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Wednesday, November 05, 2008

Moving Past the Clintons

Senator Barack Obama's historic victory Tuesday ushers in a new era of post partisan and potential post racial politics throughout much of America. Obama's sweeping victory and uplifting campaign stands in direct contrast to the most recent Democrat to occupy the White House, whose wife Obama defeated to win the Democratic nomination. This also creates a new opportunity for the Democratic Party to create a Governing majority. The fact that this comes so quickly after the Party's fortunes had ebbed to its lowest point since before the New Deal and talk of a long term GOP domination of electoral politics outside the Northeast was prevalent is all the more remarkable.

Regardless of what Democratic activists may claim the emergence of Bill and Hillary Clinton on the national stage was a near fatal blow for the Democrats as a national majority party. During Bill Clinton's tenure as President, the Democrats lost over 65 House seats, 10 Senate seats and 15 Governor's chairs. Only in 2006, with the election of many new Democratic Congressional candidates and Governors did the party begun to recover its national footing. In 2008, with Hillary Clinton safely out of the picture, American voters cast the majority of their ballots in Governors races, Congressional races, Senate races and the Presidency for Democrats for the first time since 1964. Also, for the first time since 1964, a Democratic Presidential nominee garnered more than 50.2% of the national vote last night as well.

While Clinton backers continue to claim to this day that President Clinton was not responsible for the catastrophic Democratic losses in Congress in 1994 and the subsequent failure to regain either House or Senate during the remainder of his tenure, it is very difficult to intellectually defend this view. The reality is that Democratic members of the House in particular and to a lesser extent the Senate had made themselves immune to the whims of voters in Presidential Politics. When Nixon routed McGovern in 1972 the Democrats lost seats but continued to hold a comfortable Congressional majority. In 1984 when Reagan defeated Monday by 20 points, the Democrats actually picked up a Senate seat and continued to hold a comfortable House majority.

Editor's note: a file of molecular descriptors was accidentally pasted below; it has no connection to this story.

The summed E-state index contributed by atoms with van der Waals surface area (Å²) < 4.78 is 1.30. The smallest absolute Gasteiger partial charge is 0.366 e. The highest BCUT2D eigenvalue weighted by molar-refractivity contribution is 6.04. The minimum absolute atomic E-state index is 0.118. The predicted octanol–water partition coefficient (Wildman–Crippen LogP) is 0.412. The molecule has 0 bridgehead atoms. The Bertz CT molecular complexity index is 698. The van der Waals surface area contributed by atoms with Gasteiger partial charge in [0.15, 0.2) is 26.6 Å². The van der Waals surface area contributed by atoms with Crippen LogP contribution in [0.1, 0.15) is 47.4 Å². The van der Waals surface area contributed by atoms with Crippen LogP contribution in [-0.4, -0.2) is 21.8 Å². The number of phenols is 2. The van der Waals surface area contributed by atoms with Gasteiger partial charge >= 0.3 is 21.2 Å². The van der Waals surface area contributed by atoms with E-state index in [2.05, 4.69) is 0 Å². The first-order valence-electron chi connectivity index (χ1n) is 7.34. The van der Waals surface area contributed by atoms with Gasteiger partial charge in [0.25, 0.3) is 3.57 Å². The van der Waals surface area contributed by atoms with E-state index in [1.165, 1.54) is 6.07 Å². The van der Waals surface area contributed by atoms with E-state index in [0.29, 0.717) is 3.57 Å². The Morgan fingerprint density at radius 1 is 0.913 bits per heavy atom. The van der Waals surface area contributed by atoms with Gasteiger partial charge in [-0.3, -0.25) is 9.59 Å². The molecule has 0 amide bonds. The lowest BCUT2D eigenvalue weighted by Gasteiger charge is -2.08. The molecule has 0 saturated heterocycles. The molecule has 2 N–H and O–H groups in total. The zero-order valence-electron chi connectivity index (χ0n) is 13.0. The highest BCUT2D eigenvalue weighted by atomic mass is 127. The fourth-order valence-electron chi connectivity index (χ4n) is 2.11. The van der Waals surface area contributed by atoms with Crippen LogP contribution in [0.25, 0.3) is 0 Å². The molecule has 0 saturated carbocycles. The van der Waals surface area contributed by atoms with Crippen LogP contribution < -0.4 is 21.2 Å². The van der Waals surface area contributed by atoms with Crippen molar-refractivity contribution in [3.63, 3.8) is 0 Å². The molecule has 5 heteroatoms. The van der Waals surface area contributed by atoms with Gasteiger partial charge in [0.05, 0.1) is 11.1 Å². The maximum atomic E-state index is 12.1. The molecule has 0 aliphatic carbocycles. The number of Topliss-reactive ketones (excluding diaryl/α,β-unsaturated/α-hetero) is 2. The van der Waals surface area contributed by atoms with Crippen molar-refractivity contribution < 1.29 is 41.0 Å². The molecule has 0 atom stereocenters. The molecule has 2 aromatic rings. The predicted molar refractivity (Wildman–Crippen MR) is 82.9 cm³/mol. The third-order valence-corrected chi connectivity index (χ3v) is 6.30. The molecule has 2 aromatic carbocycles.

This all changed with President Bill Clinton. His partisanship knew no bounds the first two years in office and the new President's inability to even deal with his own party's leadership in Congress delivered disastrous results. The first GOP Congressional majorities in forty years were ushered into power not as a reaction to Congress but as a reaction to the ideological bent and governing ineptitude of President Clinton.

Instead of taking the fight to the GOP Congress, President Clinton felt compelled to defend his relevance to the Washington Press Corps, declaring one famous March 1995 afternoon that "the constitution makes me relevant." Hardly the sort of statement you would expect from the leader of the free world. Eventually Clinton picked small battles with the GOP but on big ticket items like welfare reform, Free Trade and the GOP Budget he made deals with the new Congressional leadership, often times far to the right of the Democratic mainstream.

This left Democrats completely rudderless and in many ways devoid of an identifying set of principles to run elections on. Clinton's desire for self promotion and self preservation made it appear to many media observers at the time that he was running in tandem with the GOP leadership. So complete was Clinton's shift away from Democratic principles that Minority Leader Richard Gephardt gave the closing speech on the House floor against the Presidents 1997 Budget. Clinton's over indulgence in illegal campaign fund raising in 1996 also had the affect of denying the part an opportunity to retake the House just when the generic congressional polls had broken in favor of a Democratic takeover.

After impeachment Clinton continued his previous pattern or deal cutting and ideological meandering that left his Vice President, Al Gore searching for a new set of ideas to run on in 2000. Critics have claimed Gore's campaign lacked focus and a clear message: while I agree with that assessment I cannot help but place a good amount of the blame on President Clinton himself. Congressional Democrats had the same problem and until the unifying posture of opposition to the Iraq War became a rallying cry in 2006, the Democrats were often times fighting battles on the turf where Clinton had taken them. These battles often served as virtual re-enactments of Custer's last stand.

Barack Obama's victory not only gives hope to millions of American citizens. It gives hope to longtime Democratic operatives like myself that the Clinton era is officially and finally dead in party politics.

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I am the host of the Major League Soccer Talk and EPL Talk Podcasts and am frequent guest on other (world) football shows. I am also the publisher of various other websites including this one. I work in public/government relations in addition to my soccer work and have a keen interest in history, politics, aviation, travel,and the world around us.